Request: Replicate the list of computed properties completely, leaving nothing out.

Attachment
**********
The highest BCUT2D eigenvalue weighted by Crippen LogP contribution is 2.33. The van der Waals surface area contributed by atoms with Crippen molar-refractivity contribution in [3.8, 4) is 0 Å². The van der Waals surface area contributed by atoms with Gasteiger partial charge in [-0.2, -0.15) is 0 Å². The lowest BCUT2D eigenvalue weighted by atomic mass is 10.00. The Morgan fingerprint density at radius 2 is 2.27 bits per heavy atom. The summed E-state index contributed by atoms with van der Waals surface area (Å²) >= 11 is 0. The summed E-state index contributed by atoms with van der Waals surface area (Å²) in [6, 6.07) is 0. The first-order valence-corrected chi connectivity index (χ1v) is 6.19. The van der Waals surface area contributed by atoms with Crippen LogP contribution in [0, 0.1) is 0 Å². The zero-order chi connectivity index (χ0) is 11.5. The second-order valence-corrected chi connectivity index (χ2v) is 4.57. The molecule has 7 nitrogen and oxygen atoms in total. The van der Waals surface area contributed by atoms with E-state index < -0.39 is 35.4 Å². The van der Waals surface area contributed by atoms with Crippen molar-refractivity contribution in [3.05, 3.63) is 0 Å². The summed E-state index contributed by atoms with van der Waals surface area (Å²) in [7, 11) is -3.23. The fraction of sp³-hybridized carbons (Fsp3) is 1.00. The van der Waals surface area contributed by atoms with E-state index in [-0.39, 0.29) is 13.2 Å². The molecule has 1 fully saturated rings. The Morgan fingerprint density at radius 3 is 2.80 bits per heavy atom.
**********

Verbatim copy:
The highest BCUT2D eigenvalue weighted by Crippen LogP contribution is 2.33. The van der Waals surface area contributed by atoms with Crippen molar-refractivity contribution in [3.8, 4) is 0 Å². The van der Waals surface area contributed by atoms with Gasteiger partial charge in [-0.2, -0.15) is 0 Å². The lowest BCUT2D eigenvalue weighted by atomic mass is 10.00. The Morgan fingerprint density at radius 2 is 2.27 bits per heavy atom. The summed E-state index contributed by atoms with van der Waals surface area (Å²) >= 11 is 0. The summed E-state index contributed by atoms with van der Waals surface area (Å²) in [6, 6.07) is 0. The first-order valence-corrected chi connectivity index (χ1v) is 6.19. The van der Waals surface area contributed by atoms with Crippen LogP contribution in [0, 0.1) is 0 Å². The zero-order chi connectivity index (χ0) is 11.5. The second-order valence-corrected chi connectivity index (χ2v) is 4.57. The molecule has 7 nitrogen and oxygen atoms in total. The van der Waals surface area contributed by atoms with E-state index < -0.39 is 35.4 Å². The van der Waals surface area contributed by atoms with Crippen molar-refractivity contribution in [3.05, 3.63) is 0 Å². The summed E-state index contributed by atoms with van der Waals surface area (Å²) in [7, 11) is -3.23. The fraction of sp³-hybridized carbons (Fsp3) is 1.00. The van der Waals surface area contributed by atoms with E-state index in [-0.39, 0.29) is 13.2 Å². The molecule has 1 fully saturated rings. The Morgan fingerprint density at radius 3 is 2.80 bits per heavy atom.